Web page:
According to Sports Illustrated, “most” of ESPN’s job cuts are expected to be handed down prior to May 16, and “possibly by May 9.”
Richard Deitsch of Sports Illustrated has previously discussed ESPN’s eventual need to cut on-air talent, and the latest news gives a look into the “40-50” people who could be losing their jobs, per Deistch’s podcast with ESPN insider Jim Miller:
“The way that I’ve heard it—and I’ve kind of run the numbers on it, I think we’re looking at between 40 and 50 people. The numbers that some people reported about $80-90 million were probably ridiculous by a factor of three, but if you think of it in terms of 40-50, I think that’s a safe range based on what I’ve been talking to people about.
And look, there’s a lot of uncertainty about who it’s gonna be and why. Remember, this is not quantum physics, so it’s not an exact equation.”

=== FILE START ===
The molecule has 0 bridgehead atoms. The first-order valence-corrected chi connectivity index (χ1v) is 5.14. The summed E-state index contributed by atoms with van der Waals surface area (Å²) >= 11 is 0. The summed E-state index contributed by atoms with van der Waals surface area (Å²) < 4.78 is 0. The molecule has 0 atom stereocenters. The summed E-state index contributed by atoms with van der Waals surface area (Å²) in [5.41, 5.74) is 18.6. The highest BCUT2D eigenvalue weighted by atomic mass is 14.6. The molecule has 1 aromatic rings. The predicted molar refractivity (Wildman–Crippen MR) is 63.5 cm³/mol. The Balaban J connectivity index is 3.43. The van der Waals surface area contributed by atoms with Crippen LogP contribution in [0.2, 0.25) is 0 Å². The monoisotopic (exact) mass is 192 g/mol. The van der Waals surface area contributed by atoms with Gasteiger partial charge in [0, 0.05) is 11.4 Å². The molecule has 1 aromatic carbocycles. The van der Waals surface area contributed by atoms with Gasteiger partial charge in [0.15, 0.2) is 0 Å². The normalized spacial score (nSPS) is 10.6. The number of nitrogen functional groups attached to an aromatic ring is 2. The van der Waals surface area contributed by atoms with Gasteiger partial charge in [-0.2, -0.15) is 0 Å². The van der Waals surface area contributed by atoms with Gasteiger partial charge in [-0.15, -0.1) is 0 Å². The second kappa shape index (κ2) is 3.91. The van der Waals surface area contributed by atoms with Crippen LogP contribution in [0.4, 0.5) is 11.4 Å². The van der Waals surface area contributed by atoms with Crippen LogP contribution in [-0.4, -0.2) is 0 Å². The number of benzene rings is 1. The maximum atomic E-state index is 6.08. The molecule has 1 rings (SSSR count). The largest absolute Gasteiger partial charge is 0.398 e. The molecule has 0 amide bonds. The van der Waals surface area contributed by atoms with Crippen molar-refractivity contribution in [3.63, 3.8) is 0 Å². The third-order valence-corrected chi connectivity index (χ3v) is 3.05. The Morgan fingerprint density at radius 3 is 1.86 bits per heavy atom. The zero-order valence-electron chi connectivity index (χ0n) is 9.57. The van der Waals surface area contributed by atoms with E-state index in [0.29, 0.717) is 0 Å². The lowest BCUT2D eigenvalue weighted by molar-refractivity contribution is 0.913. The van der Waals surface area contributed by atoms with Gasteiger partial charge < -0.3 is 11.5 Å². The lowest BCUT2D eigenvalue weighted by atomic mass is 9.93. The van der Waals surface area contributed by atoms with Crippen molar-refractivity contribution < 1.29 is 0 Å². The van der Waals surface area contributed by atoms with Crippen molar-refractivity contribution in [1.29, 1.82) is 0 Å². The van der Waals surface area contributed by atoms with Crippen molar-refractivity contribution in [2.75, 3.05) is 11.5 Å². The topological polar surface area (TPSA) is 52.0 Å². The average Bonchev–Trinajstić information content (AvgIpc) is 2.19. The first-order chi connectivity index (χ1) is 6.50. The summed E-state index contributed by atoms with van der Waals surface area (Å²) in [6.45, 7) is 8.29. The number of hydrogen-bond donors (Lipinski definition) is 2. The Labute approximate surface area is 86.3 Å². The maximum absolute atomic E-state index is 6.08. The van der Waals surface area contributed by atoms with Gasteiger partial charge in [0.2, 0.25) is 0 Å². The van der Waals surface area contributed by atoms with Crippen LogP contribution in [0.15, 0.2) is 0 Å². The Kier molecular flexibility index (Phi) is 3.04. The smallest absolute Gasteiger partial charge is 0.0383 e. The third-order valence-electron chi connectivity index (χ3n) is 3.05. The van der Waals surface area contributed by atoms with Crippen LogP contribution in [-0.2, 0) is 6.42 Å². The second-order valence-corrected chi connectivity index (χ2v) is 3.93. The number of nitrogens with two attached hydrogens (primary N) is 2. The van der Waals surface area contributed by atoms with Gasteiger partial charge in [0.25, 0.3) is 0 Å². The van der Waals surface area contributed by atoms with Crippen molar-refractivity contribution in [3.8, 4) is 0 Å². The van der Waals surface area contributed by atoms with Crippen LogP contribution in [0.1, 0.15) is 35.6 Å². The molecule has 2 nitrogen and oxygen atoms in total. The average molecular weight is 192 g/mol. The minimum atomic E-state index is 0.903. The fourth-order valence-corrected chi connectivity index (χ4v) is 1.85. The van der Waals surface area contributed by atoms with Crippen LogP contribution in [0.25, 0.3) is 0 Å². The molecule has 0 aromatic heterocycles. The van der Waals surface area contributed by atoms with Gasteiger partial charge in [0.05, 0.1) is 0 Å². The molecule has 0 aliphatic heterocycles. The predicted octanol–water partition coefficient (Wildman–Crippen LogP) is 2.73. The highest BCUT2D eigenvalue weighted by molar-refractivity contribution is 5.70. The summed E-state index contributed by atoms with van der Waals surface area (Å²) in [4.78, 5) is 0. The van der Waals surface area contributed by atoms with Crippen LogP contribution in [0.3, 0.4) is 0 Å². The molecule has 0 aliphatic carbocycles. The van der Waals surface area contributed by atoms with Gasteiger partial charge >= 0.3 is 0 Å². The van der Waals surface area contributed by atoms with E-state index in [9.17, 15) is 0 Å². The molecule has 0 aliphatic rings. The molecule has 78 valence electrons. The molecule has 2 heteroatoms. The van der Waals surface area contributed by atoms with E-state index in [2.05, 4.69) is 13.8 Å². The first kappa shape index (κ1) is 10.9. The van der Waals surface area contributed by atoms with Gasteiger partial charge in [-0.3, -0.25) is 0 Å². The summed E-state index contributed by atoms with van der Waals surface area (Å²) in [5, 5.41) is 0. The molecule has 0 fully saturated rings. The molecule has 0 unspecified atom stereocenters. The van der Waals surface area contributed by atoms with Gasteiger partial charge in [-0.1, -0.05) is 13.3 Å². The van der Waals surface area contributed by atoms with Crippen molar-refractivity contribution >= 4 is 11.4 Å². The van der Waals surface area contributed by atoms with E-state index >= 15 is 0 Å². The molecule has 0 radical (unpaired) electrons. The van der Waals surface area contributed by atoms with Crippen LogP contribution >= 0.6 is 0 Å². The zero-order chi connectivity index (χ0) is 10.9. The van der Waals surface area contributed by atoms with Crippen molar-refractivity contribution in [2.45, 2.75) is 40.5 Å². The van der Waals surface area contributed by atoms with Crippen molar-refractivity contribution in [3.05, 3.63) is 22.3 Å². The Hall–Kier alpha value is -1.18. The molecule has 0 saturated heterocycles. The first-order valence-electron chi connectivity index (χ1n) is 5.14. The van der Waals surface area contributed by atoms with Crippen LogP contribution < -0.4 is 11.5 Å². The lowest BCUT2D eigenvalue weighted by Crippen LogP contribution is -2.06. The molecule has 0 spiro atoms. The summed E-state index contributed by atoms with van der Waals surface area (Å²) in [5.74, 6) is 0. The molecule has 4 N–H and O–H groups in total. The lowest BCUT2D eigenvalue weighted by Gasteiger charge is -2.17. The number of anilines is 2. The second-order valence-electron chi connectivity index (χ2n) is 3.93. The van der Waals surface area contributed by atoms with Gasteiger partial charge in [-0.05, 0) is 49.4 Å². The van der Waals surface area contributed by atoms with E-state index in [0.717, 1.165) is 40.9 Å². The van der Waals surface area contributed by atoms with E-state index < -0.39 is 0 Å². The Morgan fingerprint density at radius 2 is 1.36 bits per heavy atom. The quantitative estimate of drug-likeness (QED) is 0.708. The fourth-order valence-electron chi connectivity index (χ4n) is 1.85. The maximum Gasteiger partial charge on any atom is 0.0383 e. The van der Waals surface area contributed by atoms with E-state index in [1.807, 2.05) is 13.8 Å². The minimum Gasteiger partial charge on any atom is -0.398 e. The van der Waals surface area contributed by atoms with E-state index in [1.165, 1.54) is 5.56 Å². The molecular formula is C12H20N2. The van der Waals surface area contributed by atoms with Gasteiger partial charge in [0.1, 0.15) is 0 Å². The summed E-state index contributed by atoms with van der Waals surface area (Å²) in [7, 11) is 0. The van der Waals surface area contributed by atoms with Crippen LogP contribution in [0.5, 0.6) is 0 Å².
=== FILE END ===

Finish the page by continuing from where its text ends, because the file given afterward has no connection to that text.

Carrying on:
The notion that ESPN has to cut “tens of millions of staff salary” in the coming month is a breathtaking one, if only because the majority of its talent isn’t bringing home seven-figure salaries. Still, Disney’s stock price continues to fall and, according to multiple reports, that is largely due to ESPN’s shortfall when it comes to performance against expectations.
In a piece from SI.com, Deitsch cites an ESPN spokesperson with the following statement:
“We have long been about serving fans and innovating to create the best content for them. Today’s fans consume content in many different ways and we are in a continuous process of adapting to change and improving what we do. Inevitably that has consequences for how we utilize our talent. We are confident that ESPN will continue to have a roster of talent that is unequaled in sports.”Advertisement
ESPN remains the biggest dog in the sports media world and that probably isn’t changing anytime soon. With that said, at some point the slide has to stop or the network could be in actual trouble for the first time. Until then, we are left to wonder just which of our favorite on-air personalities won’t be working in Bristol for much longer.